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S G O D O ‘N WED’ ALLO pply doesn’t a ’s to Airdrie gar a Ed Samanth


aking puppy love to the extreme, the young canine crusader lives with her Labrador retriever, Rosemary, 24 hours a day – whether at work, school, the movie theatre, the grocery store, the doctor’s office or any other public place. But unlike most dog devotees, Edgar is licensed to heel as a puppy-raiser through the Pacific Assistance Dogs Society (PADS). Leading Rosemary through a shopping mall where four-legged friends rarely go tends to turn a few heads. “We have to explain to them this is an assistant dog in training and they are allowed to be here and we have certificates for them,” says Edgar. Puppy-assist trainers receive their furry friend at around eight weeks and the dog remains in the home between one-and-a half and two years. With help from PADS and weekly training sessions, it didn’t take Edgar long to bone up on needed puppyraising skills. As with raising a child, it’s a roller-coaster ride of ups and downs during the education process, which focuses on both socialization and obedience skills. “You’re trying to teach the dog something,” she says, “and you’re in a mall and there are a thousand different smells, they’re trying to eat stuff off the ground, they’re trying to sniff everyone around you. “Sometimes it’s frustrating, but you just take a breath and start this over. I have to work on my patience,” chuckles the 21-year-old. A total volunteer venture, puppy-raisers provide food, shelter, leashes and collars, as well as any costs arising from emergency medical fees, vaccinations, tattooing and X-rays (which can be recouped at the end of training through a tax receipt for a charitable donation). Volunteers agree to no compensation except the unconditional love and affection found from a loyal canine. “They’re so good about loving everyone,” says Edgar. Edgar’s puppy-raising began two years ago, when her family – mom Michelle and dad Mike, with whom she lives – decided to become involved with PADS. Along with training, the Edgars also puppy-sit for other raisers, taking in a blond Labrador named Roma this past summer. PADS encourages puppy-raisers to introduce their dogs to loud noises, crowded areas and other distracting environments on a daily basis. The prominently yellow PADS coat is used to identify the pooches as working dogs, as well as raising awareness.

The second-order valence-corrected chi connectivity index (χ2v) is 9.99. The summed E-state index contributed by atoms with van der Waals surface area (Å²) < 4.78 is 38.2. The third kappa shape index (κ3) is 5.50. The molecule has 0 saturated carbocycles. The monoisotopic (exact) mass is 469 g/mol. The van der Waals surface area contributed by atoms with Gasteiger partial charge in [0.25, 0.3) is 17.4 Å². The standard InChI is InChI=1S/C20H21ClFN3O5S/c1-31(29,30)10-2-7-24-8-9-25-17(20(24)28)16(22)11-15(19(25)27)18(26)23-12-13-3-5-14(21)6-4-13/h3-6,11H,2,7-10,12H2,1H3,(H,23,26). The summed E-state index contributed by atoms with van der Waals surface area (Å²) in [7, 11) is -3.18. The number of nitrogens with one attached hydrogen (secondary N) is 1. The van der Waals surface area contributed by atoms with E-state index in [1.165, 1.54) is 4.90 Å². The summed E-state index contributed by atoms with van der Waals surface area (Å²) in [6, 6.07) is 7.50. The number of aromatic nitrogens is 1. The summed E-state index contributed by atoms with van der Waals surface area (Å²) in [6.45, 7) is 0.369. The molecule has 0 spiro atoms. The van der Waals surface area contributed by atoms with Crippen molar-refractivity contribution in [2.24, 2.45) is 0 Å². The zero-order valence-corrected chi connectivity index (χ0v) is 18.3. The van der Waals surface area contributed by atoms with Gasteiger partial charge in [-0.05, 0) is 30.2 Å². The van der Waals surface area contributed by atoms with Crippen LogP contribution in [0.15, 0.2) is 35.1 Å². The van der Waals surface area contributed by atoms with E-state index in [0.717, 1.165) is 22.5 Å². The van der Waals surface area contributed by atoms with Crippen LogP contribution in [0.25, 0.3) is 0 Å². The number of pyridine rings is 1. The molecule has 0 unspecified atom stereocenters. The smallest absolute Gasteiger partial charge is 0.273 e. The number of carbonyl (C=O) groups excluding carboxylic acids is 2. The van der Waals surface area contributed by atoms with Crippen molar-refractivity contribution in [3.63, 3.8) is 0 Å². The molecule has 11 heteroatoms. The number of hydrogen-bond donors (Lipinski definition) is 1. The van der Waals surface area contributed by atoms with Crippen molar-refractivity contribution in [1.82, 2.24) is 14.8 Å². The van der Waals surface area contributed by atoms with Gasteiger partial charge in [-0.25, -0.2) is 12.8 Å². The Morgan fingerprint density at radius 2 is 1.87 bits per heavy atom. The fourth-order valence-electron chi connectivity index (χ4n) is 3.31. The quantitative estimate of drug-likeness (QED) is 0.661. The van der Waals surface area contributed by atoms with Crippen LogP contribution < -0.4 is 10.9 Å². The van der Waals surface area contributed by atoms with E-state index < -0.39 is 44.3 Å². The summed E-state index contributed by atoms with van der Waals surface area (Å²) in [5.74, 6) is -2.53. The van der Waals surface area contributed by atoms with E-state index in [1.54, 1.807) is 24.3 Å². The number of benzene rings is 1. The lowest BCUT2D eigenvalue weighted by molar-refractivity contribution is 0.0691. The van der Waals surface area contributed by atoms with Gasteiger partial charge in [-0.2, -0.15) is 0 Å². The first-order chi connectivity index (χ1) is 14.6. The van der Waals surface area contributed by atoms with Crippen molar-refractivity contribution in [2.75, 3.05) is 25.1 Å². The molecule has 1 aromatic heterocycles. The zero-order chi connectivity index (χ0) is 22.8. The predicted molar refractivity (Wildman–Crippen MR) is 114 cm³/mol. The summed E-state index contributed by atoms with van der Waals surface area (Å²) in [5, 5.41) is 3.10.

samantha edgar opens her doors and heart to Pads trainees roma (blond lab) and rosemary (black lab).

“As much as people want to pet them, we’re trying to train them to only focus on the trainer,” Samantha says. “If they’re with someone with a disability, they need to be focused on that person and can’t be distracted by other people calling them or whistling or trying to pet them.” PADS graduates go on to assist people with all physical disabilities except the blind. Apart from teaching her canine companions such common commands as“sit,” “down” and“heel,” Samantha focuses on special skills of standing, heeling beside wheelchairs, and advance training for taking off socks, opening and closing doors and even picking up keys or a credit card. “We have to work really hard on stands,” she says, “because if they go to someone [who] needs them for stability … when they get pushed they have to stay in their stand.” It takes a special breed of person to live, love and train a dog literally 24 hours a day, then say goodbye after two years. This is the second PADS venture for the Edgar family members, who helped graduate their first dog, Tully. Even through that anxiety, hesitation and a few tears about giving up Tully, Samantha says the consolation is seeing the dog go to a good cause. “It was a little sad because I’ve had her since she was a puppy. I didn’t want to really give her away, but she’s going to help someone [who] needs her more than you do,” she says.“This is pretty much the best way that I can help people with what I really like doing.” life winter 2013/14 | 69

Profile for airdrielife magazine

airdrielife winter 2013  

airdrielife winter 2013